The experience should not be contained in a single media platform, but should extend across as many media as possible. Brand extension builds on audience interest in particular content to bring them into contact again and again with an associated brand (Jenkins, 2006: 69).

As convergence has continued over time and more and more social media platforms are available, this trend has become common practice in many poplar U.S.

television shows. Chris Anderson also outlines this same shift in production in his book The Long Tail. The new media landscape that the modern and connected world is forces such as the “democratizing [of] the tools of production. The best example of this is the personal computer, which has put everything from the printing press to the film studio in the hands of anyone” (Anderson, 2006). This not only makes audiences connected, but makes audiences and fans potential producers as well. Frank Rose also describes how audiences are encouraged to go to fan websites, follow twitter feeds from favorite characters, and at each of these stages the advertisers behind the program have another point to get the attention of their intended consumers (Rose, 2011).

Now that the general background of transmedia has been presented, a look at how that can change how a story is told across different platforms will be looked at.

2.1.3 Transmedia Storytelling Extensions-From Story to World

In Convergence Culture, Jenkins outlines the use of transmedia storytelling and how it was utilized in the making of the major franchise The Matrix. This chapter clearly outlines the ways that a true transmedia production can unfold across different media

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platforms that each bring their “distinctive and valuable” contributions to the story as a whole as Geoff Long, one of Jenkins’ students puts it (Long, 2007). By making this type of contribution to an overarching story world, the “transmediality” of a production can be gauged by how much or how well a production can use " multiple media technologies to present information concerning a single fictional world through a range of textual forms”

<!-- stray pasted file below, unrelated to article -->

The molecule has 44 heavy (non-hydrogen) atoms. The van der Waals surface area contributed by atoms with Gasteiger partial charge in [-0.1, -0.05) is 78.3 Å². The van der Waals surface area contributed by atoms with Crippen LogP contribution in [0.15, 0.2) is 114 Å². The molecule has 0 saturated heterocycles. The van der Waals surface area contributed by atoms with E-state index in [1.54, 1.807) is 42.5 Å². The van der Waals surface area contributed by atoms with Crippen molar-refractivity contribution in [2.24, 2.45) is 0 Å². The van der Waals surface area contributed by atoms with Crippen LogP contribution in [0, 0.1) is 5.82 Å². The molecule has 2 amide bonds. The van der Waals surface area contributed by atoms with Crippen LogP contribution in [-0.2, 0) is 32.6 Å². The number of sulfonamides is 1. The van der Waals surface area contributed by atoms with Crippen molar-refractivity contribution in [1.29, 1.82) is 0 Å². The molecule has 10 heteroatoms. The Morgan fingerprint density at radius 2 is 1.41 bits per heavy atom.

(Evans, 2011: 1) Bourdaa also explains the advantages that producers gain from this practice:

“The strategy of expanding a narrative universe is often used for two main reasons around TV shows. First of all, it allows producers and the channel to promote a show and make it known to the audience before the premiere. Then, it could be used to maintain a regular audience during the hiatuses or between episodes” (Bourdaa, 2012).

The following three figures are shown to graphically illustrate what is meant by this, Pratten provides the following illustration in his book Getting Started in Transmedia

Storytelling:

In this visual representation, Pratten highlights the difference between

“old” media and “new”. Before, maybe a franchise produced content for other platforms like books or video games but they were standalone productions. In the transmedia environment the production of these various components work in synthesis together to make a more complete experience for the audience.

Figure 1 Transmedia Storytelling Visualized 1

Peter von Stackleberg and Robert Pratten give us two more ways to visualize this type of production here:

Here we see two possible transmedia productions and how the various extensions of the story might look as released or developed over time. The additional content be it by video game, print media, website or other, might be released

concurrently with the main story or in a sequentially depending on the producer’s strategy or goals.

As Figure 3 shows, the extended content might also correspond to different time within the main story being told or the timeline of the story world. There are myriad of ways that the content might unfold on the platforms chosen for

extensions to the main story.

These various platforms can be used in both official and unofficial ways to contribute to the main story or story-world. Fans can either start their own websites and forums dedicated to the characters from a certain project, or the producers themselves can establish these outlets in an effort to cater to their fans in ways that add the

Figure 2 Transmedia Storytelling Visualized 2 Source: Pratten, 2011

Figure 3 Transmedia Storytelling Visualized 3 Source: Stackleberg, 2011

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aforementioned “distinctive and valuable” contributions to the franchise as a whole (Jenkins, 2006).

Now that the history of transmedia storytelling has been outlined and its basic logic has been explained, attention will be shifted to a more detailed look into the extensions that make for a rich transmedia production.

在文檔中 Transmedia Storytelling for Television in Taiwan: Do Audiences Want to Engage? (頁 11-16)